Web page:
The communication part of this can take a few days or weeks just depending on what you’re buying. It will become evident what your options are very quickly. DON’T GET IN A HURRY if you’re not comfortable with the responses you’re getting. Keep digging around until your certain you’ve found a deal you’re comfortable is a good deal on a vehicle you want. Don’t be afraid to negotiate further on pricing and options if you get multiple offers too. Once you have the deal you want, then you go to the dealership to close the deal.

I mentioned I bought two vehicles with this method. I bought my truck this way. It was a common model with lots of options. The process took a total of three days from the time I sent out emails to the time I closed on the papers. I got the best deal possible. I bought my mom’s honda last year in the same manner. That one took two weeks because it was a high demand model with a 6 mo waitlist. Salesmen kept trying to get me to the different dealerships to haggle, not many vehicles were available, and pricing was difficult. I kept looking and asking and two weeks later a sales manager I’d not even spoken with before contacted me. He found the exact car we wanted and at a cheaper price than any other dealers. We took the deal immediately and signed the papers a few days later. It worked out perfectly though we had to work a lot harder on that one. The result was the same in both cases though; the best deal available.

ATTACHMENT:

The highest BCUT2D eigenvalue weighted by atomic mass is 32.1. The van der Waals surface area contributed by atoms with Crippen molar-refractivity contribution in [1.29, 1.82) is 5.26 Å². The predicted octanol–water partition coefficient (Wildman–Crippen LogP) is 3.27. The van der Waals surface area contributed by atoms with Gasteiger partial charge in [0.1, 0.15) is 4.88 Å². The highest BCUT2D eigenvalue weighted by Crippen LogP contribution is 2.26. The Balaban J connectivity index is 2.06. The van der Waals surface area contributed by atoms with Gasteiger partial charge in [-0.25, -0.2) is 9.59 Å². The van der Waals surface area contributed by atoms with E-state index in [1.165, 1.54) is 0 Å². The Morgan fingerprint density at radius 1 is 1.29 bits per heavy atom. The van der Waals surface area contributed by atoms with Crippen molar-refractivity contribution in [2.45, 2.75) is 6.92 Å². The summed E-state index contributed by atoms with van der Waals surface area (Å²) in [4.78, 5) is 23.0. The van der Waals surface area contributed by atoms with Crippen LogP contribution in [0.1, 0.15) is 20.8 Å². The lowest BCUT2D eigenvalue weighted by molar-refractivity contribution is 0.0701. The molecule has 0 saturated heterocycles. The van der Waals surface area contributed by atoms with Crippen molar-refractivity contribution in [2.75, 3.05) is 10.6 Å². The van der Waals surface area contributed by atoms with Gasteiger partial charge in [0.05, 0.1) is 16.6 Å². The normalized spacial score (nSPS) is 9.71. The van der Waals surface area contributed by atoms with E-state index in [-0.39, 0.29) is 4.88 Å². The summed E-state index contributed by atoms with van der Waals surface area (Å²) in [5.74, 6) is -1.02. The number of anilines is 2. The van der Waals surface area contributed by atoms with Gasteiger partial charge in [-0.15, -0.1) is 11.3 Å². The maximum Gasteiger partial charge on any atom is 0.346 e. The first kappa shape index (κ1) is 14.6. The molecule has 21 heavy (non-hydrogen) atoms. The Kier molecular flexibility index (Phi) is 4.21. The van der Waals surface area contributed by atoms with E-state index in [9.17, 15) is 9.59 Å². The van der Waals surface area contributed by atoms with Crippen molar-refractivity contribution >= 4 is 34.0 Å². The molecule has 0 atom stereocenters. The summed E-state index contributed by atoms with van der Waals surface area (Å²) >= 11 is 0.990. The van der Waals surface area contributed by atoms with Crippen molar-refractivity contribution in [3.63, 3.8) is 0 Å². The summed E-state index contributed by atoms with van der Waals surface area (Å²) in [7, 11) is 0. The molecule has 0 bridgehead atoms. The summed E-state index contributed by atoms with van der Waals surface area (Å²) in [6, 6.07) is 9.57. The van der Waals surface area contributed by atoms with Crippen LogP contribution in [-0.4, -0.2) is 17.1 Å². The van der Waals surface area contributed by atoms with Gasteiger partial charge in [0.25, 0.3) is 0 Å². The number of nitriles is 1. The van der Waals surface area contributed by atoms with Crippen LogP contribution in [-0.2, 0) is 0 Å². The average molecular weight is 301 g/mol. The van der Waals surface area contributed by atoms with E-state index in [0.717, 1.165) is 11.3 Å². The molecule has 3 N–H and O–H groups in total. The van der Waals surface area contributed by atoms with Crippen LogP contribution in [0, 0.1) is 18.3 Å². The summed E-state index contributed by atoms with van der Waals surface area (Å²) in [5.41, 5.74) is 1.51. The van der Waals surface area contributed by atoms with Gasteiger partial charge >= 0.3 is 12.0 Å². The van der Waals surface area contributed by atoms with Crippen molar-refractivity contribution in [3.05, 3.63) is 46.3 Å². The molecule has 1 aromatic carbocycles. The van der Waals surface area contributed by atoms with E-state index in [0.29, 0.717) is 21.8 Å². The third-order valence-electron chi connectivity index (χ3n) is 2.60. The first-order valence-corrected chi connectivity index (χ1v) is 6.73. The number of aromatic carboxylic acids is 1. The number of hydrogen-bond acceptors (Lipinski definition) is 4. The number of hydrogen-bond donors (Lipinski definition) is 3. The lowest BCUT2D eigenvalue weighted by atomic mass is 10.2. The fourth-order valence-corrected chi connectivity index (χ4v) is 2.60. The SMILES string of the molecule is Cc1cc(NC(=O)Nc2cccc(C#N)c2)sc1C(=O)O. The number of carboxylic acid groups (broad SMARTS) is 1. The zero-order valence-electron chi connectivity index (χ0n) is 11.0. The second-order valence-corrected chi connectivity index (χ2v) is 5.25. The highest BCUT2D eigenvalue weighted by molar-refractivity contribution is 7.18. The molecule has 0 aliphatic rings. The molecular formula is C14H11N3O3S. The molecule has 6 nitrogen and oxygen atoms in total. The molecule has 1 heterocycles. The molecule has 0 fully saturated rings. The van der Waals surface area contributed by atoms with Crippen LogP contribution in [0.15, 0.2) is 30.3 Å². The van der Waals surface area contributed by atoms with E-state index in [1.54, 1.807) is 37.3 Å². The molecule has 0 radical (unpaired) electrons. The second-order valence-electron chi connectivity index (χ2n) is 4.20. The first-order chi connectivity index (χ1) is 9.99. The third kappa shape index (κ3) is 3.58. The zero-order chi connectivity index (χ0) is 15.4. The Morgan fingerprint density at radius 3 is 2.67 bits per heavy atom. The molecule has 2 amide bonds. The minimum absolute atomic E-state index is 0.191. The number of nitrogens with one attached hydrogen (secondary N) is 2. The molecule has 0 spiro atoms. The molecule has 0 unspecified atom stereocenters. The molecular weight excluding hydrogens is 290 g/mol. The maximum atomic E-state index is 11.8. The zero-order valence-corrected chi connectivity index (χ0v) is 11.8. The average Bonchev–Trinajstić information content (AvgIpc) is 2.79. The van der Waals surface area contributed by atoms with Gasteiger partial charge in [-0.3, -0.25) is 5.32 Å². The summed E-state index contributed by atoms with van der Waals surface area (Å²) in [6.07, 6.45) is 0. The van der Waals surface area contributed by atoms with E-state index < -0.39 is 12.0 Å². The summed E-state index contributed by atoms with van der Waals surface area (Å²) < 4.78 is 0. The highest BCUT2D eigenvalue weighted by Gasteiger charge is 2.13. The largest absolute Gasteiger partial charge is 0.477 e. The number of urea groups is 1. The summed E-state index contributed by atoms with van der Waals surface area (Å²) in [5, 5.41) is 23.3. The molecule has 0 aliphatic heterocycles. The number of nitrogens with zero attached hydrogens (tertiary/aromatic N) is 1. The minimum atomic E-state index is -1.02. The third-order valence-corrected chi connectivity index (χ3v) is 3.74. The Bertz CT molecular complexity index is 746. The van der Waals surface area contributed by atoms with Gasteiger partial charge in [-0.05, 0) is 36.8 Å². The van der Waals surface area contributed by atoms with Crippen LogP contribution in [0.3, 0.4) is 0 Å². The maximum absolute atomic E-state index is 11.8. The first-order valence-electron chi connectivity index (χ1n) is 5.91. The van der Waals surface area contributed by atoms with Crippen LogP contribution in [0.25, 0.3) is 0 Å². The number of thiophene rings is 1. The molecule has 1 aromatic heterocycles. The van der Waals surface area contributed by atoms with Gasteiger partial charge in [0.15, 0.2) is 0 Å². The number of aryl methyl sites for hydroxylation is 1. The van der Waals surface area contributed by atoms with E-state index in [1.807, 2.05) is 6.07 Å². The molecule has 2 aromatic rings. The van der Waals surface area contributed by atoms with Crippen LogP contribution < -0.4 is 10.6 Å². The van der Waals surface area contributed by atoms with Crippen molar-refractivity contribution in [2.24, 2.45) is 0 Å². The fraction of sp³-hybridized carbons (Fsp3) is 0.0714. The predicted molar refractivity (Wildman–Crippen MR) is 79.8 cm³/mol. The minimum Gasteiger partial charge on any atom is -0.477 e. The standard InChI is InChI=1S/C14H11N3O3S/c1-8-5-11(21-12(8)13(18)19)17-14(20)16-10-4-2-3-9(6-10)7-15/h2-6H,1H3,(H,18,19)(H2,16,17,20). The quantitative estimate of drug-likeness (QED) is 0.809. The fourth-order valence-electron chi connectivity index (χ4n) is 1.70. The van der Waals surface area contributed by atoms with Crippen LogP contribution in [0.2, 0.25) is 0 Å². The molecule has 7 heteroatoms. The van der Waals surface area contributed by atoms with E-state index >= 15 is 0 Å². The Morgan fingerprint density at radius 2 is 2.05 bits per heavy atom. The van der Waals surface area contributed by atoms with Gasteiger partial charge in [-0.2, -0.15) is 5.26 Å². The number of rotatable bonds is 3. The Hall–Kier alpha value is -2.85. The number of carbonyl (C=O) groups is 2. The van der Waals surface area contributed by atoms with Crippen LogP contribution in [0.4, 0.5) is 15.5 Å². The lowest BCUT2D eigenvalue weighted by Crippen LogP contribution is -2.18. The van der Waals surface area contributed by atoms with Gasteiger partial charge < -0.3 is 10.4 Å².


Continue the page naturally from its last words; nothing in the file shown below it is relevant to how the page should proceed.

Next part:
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Old 10-18-2016, 10:40 PM   #23
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Yes, I would agree that a car is not an investment. It's because, it has the fastest devaluation rates. So when buying, you must really check everything thoroughly. On one hand, I can consider a house a lot more valuable in terms of investing.